In Harm’s Way

  • 04/13/2020
  • Reporters Desk

Workers at high risk of unemployment in the COVID-19 pandemic

By Daniel Flaming and Patrick Burns

In just one month, the coronavirus disease (COVID-19) has spread from infecting a few, distant countries to become a global pandemic, bringing large parts of California’s economy to a standstill. Public health directives for consumers to stay at home and nonessential businesses to close for an indeterminate amount of time are causing a profoundly disruptive economic shock. We are seeing the economic fabric of workers earning wages from employers and employers receiving revenue from customers disintegrate as workers lose jobs and are unable to pay for basic needs such as housing, and employers lose customers and are unable to pay basic operating costs for preserving their businesses.

Meeting the basic needs of unemployed workers throughout this economic downturn is essential for preserving our social fabric and civic institutions. California needs to take direct action to address the economic emergency caused by COVID-19 that is causing widespread business closures and extremely high unemployment. Forty-three percent of California workers have a high risk of unemployment.

The burden of unemployment is unequally distributed. It rests most heavily on young adults, Latinos, and workers in restaurant, hotel, personal care, and janitorial jobs. Young adults graduating from school and attempting to enter the job market face extremely difficult challenges.

A consequence of social distancing and business closures to protect public health during the pandemic is to transform the health risks of older individuals, who are most vulnerable to COVID-19, into economic risks for low wage workers, who often are younger individuals and service workers who perform tangible rather than conceptual tasks, and who have the highest risk of unemployment. The assumption underlying this transfer of risk is that we all have an obligation to protect each other’s life. The reciprocal obligation is to protect each other’s economic well-being, specifically, employment and wages for workers whose jobs have been sacrificed to protect the lives of others.

Many workers who still have jobs are risking their health. Health care workers have uniquely high risks of being infected with COVID-19 because they have very frequent direct physical contact with infected individuals. The risk of being infected by the coronavirus as a result of working in close proximity to other people is greatest among physicians, nurses, and medical technicians. There also are elevated risks of infection for low income workers, African Americans, Latinos, young adults, health care support workers such as home health aides, personal care workers such as child care workers, and protective service workers such as police officers and firefighters.

Many households already have unpaid rent, bills and loan obligations. Half of California’s workers earn $40,000 or less a year. These workers are likely to have little or no financial reserves and many are encumbered with debt. Workers in this group who are unemployed, or become unemployed, need immediate wage replacement.

Similar financial safety nets need to be extended to small and medium size businesses in order to preserve California’s employment base. California has over 940,000 employment establishments, and over 800,000 of these establishments have less than 20 employees. This is an extraordinarily large and diverse employment community to locate, engage, and provide with timely, effective financial support.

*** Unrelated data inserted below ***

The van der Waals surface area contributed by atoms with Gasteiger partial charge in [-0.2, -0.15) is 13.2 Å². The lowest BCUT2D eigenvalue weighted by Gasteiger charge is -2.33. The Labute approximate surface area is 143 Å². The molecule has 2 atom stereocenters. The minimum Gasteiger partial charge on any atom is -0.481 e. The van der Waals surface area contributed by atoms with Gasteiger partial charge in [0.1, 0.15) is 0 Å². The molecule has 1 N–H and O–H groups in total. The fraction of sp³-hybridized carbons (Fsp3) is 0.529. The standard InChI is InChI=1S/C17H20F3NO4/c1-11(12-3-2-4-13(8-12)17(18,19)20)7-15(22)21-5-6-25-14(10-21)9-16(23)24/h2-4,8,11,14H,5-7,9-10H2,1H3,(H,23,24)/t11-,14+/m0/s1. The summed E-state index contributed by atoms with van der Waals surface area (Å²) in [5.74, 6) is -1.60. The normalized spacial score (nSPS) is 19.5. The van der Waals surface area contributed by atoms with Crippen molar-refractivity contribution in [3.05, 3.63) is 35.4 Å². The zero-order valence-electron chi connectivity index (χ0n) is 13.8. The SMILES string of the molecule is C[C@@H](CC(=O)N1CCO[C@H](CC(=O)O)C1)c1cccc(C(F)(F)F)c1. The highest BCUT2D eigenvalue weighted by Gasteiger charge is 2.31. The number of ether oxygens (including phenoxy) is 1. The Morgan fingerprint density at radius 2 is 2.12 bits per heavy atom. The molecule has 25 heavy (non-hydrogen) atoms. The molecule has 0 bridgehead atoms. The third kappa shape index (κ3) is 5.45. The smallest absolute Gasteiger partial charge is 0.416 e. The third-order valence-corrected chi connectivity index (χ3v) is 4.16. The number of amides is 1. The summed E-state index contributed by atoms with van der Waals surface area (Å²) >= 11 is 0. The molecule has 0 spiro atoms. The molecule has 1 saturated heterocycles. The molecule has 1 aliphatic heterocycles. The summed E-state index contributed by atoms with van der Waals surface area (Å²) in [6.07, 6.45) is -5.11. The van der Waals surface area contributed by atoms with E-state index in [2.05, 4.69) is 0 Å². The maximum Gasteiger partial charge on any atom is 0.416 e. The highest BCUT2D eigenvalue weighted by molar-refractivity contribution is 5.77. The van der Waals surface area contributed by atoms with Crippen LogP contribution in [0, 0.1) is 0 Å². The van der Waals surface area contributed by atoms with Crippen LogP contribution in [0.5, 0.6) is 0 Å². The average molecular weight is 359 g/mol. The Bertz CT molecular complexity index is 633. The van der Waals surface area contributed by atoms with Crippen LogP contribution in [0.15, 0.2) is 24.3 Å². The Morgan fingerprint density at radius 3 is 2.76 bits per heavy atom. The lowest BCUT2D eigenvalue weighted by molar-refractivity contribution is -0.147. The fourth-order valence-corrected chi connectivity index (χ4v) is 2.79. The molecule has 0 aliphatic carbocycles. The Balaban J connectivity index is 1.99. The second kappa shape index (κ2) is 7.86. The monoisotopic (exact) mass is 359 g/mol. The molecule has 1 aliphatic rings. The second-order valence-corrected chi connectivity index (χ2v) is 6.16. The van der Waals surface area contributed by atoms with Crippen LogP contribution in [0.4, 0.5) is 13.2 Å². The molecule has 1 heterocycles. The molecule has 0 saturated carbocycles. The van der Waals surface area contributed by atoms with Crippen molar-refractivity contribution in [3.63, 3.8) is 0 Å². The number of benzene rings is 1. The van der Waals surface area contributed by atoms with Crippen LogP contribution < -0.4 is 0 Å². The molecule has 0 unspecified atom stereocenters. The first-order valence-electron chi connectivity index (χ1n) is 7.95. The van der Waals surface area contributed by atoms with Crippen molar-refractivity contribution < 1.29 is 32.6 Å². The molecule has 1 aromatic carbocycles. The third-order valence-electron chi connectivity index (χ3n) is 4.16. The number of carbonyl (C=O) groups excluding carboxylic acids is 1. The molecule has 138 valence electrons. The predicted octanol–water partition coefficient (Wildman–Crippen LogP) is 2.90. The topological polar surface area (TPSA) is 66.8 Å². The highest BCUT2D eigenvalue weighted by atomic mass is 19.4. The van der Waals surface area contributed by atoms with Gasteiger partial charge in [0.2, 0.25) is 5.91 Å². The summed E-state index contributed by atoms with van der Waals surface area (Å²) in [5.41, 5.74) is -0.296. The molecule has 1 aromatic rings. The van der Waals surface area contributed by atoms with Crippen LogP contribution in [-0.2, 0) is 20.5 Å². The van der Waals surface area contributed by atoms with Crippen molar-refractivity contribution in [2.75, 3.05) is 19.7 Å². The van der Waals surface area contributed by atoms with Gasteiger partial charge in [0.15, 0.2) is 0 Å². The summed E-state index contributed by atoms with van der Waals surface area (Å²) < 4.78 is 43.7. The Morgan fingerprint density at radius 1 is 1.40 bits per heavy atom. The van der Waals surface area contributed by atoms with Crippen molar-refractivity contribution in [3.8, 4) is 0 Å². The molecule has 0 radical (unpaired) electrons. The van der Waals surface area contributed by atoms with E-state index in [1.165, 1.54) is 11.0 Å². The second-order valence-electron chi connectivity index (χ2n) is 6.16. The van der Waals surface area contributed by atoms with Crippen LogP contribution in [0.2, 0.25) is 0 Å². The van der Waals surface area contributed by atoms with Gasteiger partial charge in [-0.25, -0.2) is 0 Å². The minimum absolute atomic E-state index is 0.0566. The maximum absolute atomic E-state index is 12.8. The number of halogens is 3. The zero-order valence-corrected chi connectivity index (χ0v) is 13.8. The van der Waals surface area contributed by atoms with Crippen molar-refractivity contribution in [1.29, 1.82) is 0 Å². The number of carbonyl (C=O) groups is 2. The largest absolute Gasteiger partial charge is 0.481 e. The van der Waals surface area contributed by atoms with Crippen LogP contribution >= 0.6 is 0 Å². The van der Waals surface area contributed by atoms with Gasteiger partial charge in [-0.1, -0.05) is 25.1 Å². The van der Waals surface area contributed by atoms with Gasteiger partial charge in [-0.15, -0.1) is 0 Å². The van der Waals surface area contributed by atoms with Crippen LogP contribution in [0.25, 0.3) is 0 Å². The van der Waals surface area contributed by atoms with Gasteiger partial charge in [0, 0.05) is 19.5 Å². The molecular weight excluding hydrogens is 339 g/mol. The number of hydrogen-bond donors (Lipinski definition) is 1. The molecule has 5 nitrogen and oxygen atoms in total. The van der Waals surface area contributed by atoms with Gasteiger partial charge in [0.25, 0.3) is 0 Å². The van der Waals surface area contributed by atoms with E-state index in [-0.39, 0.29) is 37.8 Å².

As workers lose their jobs, businesses close and family incomes vanish, California needs to rapidly provide assistance and economic relief to workers, their families and their employers. The following ten policies and actions are recommended for the State of California, counties and cities:

  1. Maintain and increase staffing for programs that provide financial support to ensure that eligibility determination, enrollment and provision of funds or benefits to applicants occurs very rapidly. This includes Unemployment Insurance and CARES Act payments, Pandemic Unemployment Assistance, public assistance benefits, disability insurance, and Paid Family Leave.
  2. Suspend consumer debt collection and impose a long-term moratorium on evictions, foreclosures and utility shut-offs.
  3. Provide philanthropic and public support for food banks to maintain food inventories and staffing that is commensurate with the number of people seeking help.
  4. Use state and local economic development and workforce development programs adaptively, responsively, innovatively to provide access to capital for businesses.
  5. Implement work sharing programs to retain workers on employers’ payrolls and their eligibility for employee benefit programs, including health insurance.
  6. Ensure that health care is available for all California residents.
  7. Rethink local land use policies that have prioritized industries that produce sales tax revenue and led to a service-intensive industry structure in the Los Angeles region that is proving very vulnerable to a sudden downturn in consumer demand for personal services, food services and travel, as well as land use policies that do not account for the negative public balance sheet resulting from low-wage industries, for example the large-scale development of warehouses in the Inland Empire.
  8. Ensure that front-line workers in hospitals, medical clinics, public safety organizations, and grocery stores have all needed protective equipment.
  9. Ensure that front-line workers in hospitals, medical clinics and public safety organizations have the right to speak out about dangerous job conditions.
  10. Provide hazard pay for health care workers and others who have frequent direct physical contact with COVID-19 patients.
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